> Another is by Gowin. They actually make several. They have options for extra memory along with an ARM CPU and 2 or 4 kLUTs. But they fall down onthe packaging. They offer a 48QFN and a couple of other larger packages, but nothing suitable. They use the 88QFN and 100QFP, but not for the ARM version. They even have a version with a Bluetooth stack, but for some reason that uses an ARC processor (not that it's a problem) and still comes up very short in the packaging/IO count. Gowin seems a bit more real, but still hard to find anyone selling their product line.
> The docs from both companies are not so easy to glean info from. I guessthat goes with the territory of start ups.


While making sure I had my facts right I kinda got off on a tangent. My point is that the AGM devices include an ARM as well as some of the Gowin parts. But the Gowin Bluetooth device uses an ARC EM4
at 24MHz. I've not seem much of the ARC processors. Are they yet another embedded processor that is pretty much as good as any? Certainly 24 MHz isn't very impressive, but I guess it's good enough for a Bluetooth stack.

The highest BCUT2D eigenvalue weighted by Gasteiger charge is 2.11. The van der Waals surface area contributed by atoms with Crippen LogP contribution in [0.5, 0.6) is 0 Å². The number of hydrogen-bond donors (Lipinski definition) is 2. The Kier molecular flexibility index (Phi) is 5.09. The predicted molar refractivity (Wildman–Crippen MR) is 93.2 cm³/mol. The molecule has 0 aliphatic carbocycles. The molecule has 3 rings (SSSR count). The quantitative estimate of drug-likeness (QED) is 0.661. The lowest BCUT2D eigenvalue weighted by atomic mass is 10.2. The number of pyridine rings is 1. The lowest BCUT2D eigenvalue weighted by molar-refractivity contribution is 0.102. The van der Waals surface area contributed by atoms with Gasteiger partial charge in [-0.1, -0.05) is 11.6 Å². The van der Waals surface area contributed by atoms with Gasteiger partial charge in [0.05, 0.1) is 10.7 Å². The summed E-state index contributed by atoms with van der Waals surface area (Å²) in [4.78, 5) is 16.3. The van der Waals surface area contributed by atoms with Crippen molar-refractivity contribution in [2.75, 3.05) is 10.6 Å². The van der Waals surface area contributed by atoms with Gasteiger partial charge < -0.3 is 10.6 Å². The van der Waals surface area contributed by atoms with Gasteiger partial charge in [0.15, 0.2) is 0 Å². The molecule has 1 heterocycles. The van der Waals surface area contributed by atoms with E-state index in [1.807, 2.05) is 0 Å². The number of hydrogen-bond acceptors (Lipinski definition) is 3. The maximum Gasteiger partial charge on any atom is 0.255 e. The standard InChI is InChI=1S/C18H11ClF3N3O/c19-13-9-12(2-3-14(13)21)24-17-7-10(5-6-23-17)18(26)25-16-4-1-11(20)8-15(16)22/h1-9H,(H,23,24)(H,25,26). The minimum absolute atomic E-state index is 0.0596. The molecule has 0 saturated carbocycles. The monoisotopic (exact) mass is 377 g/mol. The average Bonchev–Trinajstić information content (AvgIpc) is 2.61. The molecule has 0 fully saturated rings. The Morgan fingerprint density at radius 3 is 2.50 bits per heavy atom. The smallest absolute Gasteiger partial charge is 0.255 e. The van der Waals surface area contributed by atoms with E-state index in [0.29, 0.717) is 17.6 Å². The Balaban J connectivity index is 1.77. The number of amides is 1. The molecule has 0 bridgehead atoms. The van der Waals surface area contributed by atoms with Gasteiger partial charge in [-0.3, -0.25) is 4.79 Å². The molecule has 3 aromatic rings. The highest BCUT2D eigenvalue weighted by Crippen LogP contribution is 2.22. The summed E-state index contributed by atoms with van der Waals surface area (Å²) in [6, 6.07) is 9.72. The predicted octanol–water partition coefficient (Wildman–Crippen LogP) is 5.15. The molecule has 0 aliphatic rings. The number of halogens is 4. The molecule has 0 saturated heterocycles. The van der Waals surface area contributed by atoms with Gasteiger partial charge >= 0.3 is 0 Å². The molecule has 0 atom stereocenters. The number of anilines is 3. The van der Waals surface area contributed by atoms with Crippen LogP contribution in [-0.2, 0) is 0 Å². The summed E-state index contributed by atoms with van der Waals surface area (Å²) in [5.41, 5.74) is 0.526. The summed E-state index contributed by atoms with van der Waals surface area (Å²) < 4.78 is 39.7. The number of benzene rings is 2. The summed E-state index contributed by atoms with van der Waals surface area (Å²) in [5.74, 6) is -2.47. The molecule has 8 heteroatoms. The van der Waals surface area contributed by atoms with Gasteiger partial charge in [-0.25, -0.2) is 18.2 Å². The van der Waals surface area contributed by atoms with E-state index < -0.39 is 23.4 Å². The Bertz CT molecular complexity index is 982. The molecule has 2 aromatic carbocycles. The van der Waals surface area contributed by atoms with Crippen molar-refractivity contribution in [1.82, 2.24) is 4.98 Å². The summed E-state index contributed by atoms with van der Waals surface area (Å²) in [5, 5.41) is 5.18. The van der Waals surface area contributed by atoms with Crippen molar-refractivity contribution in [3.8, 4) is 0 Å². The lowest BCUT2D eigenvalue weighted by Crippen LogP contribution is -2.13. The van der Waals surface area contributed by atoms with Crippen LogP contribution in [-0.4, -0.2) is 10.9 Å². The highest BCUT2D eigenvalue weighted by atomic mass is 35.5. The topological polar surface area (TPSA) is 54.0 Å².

John Speth (11-17-19, 04:21 PM)
On 11/16/2019 4:13 PM, Rick C wrote:
> My holy grail has always been a simple CPU combined with an smallish FPGA. There are a few out there, very few, but none of them are available in appropriate packages and inexpensive.


You could use an FPGA and load a "soft" core of your choosing. It
probably will not be as cost effective if you find a hard core
alternative that fits your needs.

JJS
Rick C (11-17-19, 05:16 PM)
On Sunday, November 17, 2019 at 9:21:04 AM UTC-5, John Speth wrote:
> On 11/16/2019 4:13 PM, Rick C wrote: